Resolution revolution + 6 steps to financial fitnessPosted on: 22 January 2014 by Olderiswiser Editorial
Break the mould, don't let the resolutions you dump be the ones connected with your money.
Most New Year's resolutions struggle to get beyond the end of January. Impossible promises regarding self-denial that are intended to stop you smoking or drinking or eating too much tend to fall at the first serious hurdle.
Even the temptation of a longer life is not sufficient enough reward to change one’s ways. Maybe the words of Sir Clement Freud do ring true: If you resolve to give up smoking, drinking and loving, you don’t actually live longer; it just seems longer.”
There’s the rub. We want to enjoy life. A recent study (2007) by the University of Bristol involving 3,000 people and their New Year resolutions showed an 88% failure rate – before the off, 52% of the participants had been confident of success.
The Australians, having disposed of England’s Ashes challenge in brutal fashion, suggest a sensible approach to your New Year’s resolution is getting your finances in shape. Not a bad idea – that way you can pile on the pounds and remain faithful to your resolve.
The Brisbane Times recommended six steps to financial fitness;
- set a budget and stick to it;
- minimise you debts;
- increase your pension contributions;
- invest outside your pension;
- make sure you have adequate insurance for yourself, your family and your possessions;
- make sure your will is up-to-date.
If only it was that simple, but it’s a start, although the Brisbane Times failed to add a seventh step, and probably the most important – get expert financial advice! The Bristol University survey showed a higher success rate when details of your goal were shared.
It’s the complexity of the personal financial world that puts many off keeping their affairs in order and up-to-date – that and the mixed financial messages that are constantly being transmitted as the UK finally begins to emerge from the recession.
A recent headline in the Daily Mail warned: “Early rise in interest rates could leave 1m at risk of losing homes” – yet a few pages on, now panicking homeowners felt some relief with a second headline: “Housing bubble fear as prices soar by 9%”.
Is that good news – or bad? Every day, there are numerous reports on the UK housing market in newspapers and on television, with various financial institutions and think tanks giving their verdict on what is happening, and the likely consequences and how it is going to affect YOU!
The verdict by the Bank of England is that the UK house-owner is showing a lot more restraint and less hysteria than some of the financial experts.
The bank’s figures revealed that “housing equity withdrawal remained negative in the third quarter of the year,” and figures suggested “that homeowners are not yet relying on rising house prices to withdraw equity from their homes for other purchases.”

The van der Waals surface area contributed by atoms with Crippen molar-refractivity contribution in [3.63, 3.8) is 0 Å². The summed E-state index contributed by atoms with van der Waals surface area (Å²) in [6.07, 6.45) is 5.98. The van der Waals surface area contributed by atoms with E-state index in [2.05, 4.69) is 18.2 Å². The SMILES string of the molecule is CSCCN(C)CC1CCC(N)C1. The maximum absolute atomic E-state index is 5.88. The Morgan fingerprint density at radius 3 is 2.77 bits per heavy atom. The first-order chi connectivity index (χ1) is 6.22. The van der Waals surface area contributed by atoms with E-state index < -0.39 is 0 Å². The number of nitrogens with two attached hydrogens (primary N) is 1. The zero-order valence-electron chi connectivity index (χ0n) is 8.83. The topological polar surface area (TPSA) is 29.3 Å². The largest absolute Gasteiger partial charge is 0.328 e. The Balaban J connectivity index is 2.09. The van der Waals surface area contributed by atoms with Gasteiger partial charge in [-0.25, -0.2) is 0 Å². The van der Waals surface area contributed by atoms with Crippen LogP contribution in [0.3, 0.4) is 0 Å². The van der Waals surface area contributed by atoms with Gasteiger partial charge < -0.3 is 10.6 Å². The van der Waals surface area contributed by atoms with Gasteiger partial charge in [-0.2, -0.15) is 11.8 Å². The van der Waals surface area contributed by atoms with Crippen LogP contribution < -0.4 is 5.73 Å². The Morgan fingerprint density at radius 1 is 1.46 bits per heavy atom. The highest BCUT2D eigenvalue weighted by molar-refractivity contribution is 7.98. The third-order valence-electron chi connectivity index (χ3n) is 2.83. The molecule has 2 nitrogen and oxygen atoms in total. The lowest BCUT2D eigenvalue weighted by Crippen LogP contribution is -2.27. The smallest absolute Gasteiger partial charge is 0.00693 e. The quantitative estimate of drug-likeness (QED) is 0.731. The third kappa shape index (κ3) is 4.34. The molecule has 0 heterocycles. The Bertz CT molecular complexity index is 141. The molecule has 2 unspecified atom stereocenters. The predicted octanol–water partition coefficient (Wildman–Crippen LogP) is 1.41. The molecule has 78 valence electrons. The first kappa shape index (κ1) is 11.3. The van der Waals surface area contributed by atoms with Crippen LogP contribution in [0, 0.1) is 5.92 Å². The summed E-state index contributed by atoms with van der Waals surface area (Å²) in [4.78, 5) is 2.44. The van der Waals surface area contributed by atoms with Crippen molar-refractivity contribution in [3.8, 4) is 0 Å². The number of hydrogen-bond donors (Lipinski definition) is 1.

The report added: “There was a £10.4bn injection of equity into UK home, as sales remained low compared with the housing boom years. The high rate of housing equity withdrawals, driven mainly by buyers taking on more debt to purchase a bigger property or borrowing against the rising value of their property to buy other items, such as a new car.”
Such extravagance and damaging behaviour appears to have ground to a halt with the 2008 financial crisis.
The individual UK taxpayer seems to be able to manage his money better than the government, or the financial institutions whose practices got us into this mess in the first place. One of the saddest recurrences of 2013 was the realisation that many of those excesses and malpractices did not stop five years ago!
This year, the City watchdog (the Financial Conduct Authority) handed out a record £472 million in fines. The banks were hit hardest, but all areas of investment, insurance, pensions and borrowing were put in the dock.
And when a bank is fined, it’s likely we are all penalised, even if we don’t own shares in that particular institution. We have no real control over the trustees of our pension fund are investing our contributions.
We all have different financial priorities at different stages of our lives. The government claims it’s trying to encourage those at the start of their working life to save. Yet for many in their 20s and 30s, the dream is a house, a home rather than a pension and old age.
There’s always a balance to strike, and that’s when expert and experienced advice can make a real difference, if only to confirm that you are on the right track.
As we enter a New Year with renewed financial hope, let’s reflect on a couple of quirky financial facts from TV’s Q1 quiz and the wonder of money.
“Hangovers cost the US economy more than $220 billion in lost productivity each year.” Small wonder “The Hangover” has become such a successful movie franchise!
“Even when adjusted for inflation, the movie Titanic cost 50% more than the original ship!”
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